The Selling of Patel's Motel

Just when St. Paul's City Council thought they could put the battle to bed, the Travel Inn's owner comes up with his own solution

The nearest neighborhood to the Travel Inn is Capitol Heights, sitting at the crest of the hill above the motel. Prosper Egan, co-captain of the area's block club, says that for the seven years she's lived in the neighborhood, the motel has been a constant problem. Simply switching owners is, to her mind, no solution. "I think that another motel is not really going to work there," she says, "The same types of people are going to gravitate towards that area. We don't want to see the people living there thrown out on the street, but that is a nuisance property and needs to be removed. It's a flophouse motel."

There have been other designs on the property of late. The state's Capitol Area Architectural and Planning Board weighed in on the issue in July, concluding that there is a "higher and better use than what currently exists" on the Travel Inn site. Specifically, they're working on rezoning the area for governmental/institutional use. But according to the board's senior planner, Paul Mandell, the current use as a motel is grandfathered in, and that standing would not necessarily lapse even if it ceased to operate.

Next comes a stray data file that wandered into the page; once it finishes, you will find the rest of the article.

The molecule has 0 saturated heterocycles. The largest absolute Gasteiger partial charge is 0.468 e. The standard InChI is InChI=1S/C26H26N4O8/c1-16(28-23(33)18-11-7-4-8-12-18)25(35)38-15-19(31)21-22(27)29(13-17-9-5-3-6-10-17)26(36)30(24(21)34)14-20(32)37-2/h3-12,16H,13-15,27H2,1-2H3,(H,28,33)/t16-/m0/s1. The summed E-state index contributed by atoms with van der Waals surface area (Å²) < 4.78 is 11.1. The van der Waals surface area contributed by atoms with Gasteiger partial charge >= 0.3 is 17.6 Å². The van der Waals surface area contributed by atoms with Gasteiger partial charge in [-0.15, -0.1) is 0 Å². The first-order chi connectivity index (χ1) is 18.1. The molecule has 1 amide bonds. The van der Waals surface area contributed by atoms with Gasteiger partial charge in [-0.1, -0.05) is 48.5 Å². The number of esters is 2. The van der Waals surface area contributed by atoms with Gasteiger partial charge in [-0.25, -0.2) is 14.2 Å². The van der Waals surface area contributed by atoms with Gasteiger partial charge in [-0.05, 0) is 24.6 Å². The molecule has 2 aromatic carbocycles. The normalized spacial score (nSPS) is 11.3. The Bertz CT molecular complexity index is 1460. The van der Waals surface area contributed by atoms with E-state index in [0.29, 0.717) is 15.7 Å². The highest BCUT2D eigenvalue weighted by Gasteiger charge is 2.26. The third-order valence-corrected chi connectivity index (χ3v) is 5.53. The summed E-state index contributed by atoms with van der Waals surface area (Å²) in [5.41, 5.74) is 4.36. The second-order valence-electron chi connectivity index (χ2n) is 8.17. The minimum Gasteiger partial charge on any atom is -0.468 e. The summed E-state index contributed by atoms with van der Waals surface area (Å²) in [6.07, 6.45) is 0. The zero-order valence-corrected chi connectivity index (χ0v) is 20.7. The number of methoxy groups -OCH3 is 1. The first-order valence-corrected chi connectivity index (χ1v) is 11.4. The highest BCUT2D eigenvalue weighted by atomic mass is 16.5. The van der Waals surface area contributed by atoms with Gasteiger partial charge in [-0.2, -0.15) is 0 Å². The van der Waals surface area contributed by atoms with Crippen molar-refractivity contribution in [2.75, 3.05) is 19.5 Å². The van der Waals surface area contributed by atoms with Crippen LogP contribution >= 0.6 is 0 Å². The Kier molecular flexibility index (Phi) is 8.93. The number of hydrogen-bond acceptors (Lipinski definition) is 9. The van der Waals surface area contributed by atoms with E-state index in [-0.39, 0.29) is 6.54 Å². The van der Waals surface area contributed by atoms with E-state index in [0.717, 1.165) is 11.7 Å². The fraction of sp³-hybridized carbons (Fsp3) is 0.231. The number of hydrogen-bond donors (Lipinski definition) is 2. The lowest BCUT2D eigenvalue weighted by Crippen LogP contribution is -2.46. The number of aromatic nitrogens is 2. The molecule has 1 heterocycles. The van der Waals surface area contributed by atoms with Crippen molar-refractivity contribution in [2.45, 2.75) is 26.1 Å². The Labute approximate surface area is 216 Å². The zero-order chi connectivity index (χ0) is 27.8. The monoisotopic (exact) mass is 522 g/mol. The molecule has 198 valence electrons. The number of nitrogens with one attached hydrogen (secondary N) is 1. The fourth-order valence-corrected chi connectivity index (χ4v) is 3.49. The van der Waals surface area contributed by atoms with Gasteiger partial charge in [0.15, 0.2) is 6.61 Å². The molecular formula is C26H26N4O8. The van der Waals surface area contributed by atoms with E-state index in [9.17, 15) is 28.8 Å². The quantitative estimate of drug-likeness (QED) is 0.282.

Regions Hospital, which sits kitty-corner from the motel and owns much of the surrounding land, has been unsuccessfully trying to buy the property for a decade. Patel's attorney Stephen Kelly says that Regions' last offer of $450,000 came in well below the independent appraisal of $1.12 million for the property. Both sides acknowledge there are no negotiations in play.

For now, the only deal in the works will bring a new motel license applicant in front of the City Council. Whether or not the council approves Patel's license at today's meeting, his attorney says Patel plans to go ahead with the proposed sale. Council member Jerry Blakey, who represents the ward in which the Travel Inn sits and has opposed Patel's license, says he would have concerns about the property continuing as a motel. "We're not talking months that this has been a problem. We're talking years." With that in mind, he says the next applicant for a new license would likely have strict conditions placed upon them: "The license would have to be so tight that if they sneezed we would close it down."

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